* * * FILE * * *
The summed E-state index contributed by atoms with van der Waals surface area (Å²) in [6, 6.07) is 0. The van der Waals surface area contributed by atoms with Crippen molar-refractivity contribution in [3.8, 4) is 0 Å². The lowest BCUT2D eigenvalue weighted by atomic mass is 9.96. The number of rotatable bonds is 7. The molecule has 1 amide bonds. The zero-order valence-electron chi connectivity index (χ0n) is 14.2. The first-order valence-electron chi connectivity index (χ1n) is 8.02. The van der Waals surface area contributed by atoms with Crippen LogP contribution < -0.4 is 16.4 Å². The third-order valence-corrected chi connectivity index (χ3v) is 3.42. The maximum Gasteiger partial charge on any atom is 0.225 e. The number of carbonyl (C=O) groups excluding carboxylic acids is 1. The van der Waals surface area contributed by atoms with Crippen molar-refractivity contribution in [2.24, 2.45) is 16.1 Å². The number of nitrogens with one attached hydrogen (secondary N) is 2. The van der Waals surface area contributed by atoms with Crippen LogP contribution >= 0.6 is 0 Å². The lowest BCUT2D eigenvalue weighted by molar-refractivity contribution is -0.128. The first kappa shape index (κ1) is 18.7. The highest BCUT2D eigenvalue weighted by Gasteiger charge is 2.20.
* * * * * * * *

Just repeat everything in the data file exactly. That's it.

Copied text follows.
The summed E-state index contributed by atoms with van der Waals surface area (Å²) in [6, 6.07) is 0. The van der Waals surface area contributed by atoms with Crippen molar-refractivity contribution in [3.8, 4) is 0 Å². The lowest BCUT2D eigenvalue weighted by atomic mass is 9.96. The number of rotatable bonds is 7. The molecule has 1 amide bonds. The zero-order valence-electron chi connectivity index (χ0n) is 14.2. The first-order valence-electron chi connectivity index (χ1n) is 8.02. The van der Waals surface area contributed by atoms with Crippen LogP contribution < -0.4 is 16.4 Å². The third-order valence-corrected chi connectivity index (χ3v) is 3.42. The maximum Gasteiger partial charge on any atom is 0.225 e. The number of carbonyl (C=O) groups excluding carboxylic acids is 1. The van der Waals surface area contributed by atoms with Crippen molar-refractivity contribution in [2.24, 2.45) is 16.1 Å². The number of nitrogens with one attached hydrogen (secondary N) is 2. The van der Waals surface area contributed by atoms with Crippen LogP contribution >= 0.6 is 0 Å². The lowest BCUT2D eigenvalue weighted by molar-refractivity contribution is -0.128. The first kappa shape index (κ1) is 18.7. The highest BCUT2D eigenvalue weighted by Gasteiger charge is 2.20.